Sightings of Russian-speaking mercenaries in the Sudanese capital have raised concerns that the Kremlin is moving to prop up the autocratic regime of President Bashir.

The reports and photographs from Khartoum have emerged as anti-government protests there grow and the president faces the biggest threat to his military dictatorship since he seized power 30 years ago, according to The Times.

The apparent deployment of Russian muscle comes as the Kremlin seeks to develop trade, security and defense links to sub-Saharan Africa.

The newspaper's sources in the Sudanese opposition reported that mercenaries from Russia's PMC Wagner in Sudan are conducting strategic and practical training for local security and intelligence services.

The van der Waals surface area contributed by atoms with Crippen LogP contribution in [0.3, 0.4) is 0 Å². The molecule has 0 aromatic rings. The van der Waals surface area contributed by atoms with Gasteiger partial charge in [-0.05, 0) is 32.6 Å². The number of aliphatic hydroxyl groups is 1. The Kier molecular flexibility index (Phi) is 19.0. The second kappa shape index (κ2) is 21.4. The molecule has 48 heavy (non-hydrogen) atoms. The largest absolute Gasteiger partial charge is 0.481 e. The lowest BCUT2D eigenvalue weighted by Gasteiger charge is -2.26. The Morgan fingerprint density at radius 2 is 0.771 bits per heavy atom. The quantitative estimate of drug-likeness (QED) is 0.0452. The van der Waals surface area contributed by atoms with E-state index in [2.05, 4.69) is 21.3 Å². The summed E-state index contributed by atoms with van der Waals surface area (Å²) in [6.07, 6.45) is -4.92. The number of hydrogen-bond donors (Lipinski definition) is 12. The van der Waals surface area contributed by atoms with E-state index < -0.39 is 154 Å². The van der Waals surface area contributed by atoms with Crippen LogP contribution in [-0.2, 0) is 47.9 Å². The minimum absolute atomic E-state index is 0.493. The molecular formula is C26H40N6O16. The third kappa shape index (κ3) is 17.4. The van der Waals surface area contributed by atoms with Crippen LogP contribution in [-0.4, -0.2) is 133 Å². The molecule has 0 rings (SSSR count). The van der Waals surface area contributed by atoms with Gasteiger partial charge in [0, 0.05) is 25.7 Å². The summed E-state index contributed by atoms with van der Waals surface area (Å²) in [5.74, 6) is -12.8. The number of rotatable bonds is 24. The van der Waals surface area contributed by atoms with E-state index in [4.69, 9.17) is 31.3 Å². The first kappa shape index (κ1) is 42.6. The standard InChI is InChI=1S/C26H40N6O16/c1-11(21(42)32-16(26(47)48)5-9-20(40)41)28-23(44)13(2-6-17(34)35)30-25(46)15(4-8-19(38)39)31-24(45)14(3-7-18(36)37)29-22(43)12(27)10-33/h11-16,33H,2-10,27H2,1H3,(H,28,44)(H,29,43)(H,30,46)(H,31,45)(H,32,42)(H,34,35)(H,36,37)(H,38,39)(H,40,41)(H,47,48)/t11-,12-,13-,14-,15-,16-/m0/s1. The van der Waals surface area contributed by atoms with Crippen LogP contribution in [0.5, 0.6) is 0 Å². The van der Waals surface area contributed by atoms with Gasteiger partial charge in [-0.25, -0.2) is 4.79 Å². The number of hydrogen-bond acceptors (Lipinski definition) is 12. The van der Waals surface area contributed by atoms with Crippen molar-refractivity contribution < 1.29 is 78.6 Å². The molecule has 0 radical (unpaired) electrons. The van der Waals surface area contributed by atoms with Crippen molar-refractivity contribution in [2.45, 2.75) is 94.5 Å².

In the Central African Republic, hundreds of Wagner fighters were stationed next to Sudan, helping train Sudanese military. In June, three Russian journalists tried to investigate the activities of Russian mercenaries in Africa, but they were killed, the article says.

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The publication recalls that the United States put the Wagner group on the sanction list over their participation in the Russian war against Ukraine.

Also, the American Treasury believes that 2,500 Wagner's men are fighting in Syria on the side of the regime of Bashar al-Assad.

In Sudan, caucasian Russian-speaking men wearing camo were photographed as they were transported in trucks. The same fighters were noticed during the protests in Khartoum.

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Sudanese President Omar al-Bashir twice traveled to Russia. There, he agreed to help Vladimir Putin realize his ambitions for spreading Russian influence in Africa.

Al-Bashir was sentenced by the United Nations International Criminal Court for war crimes. Therefore, he needs powerful allies, such as Putin. Last month, the Sudanese autocrat also met with Syrian leader Bashar Assad. Observers called it the “genocide summit,” which was a step toward Russia.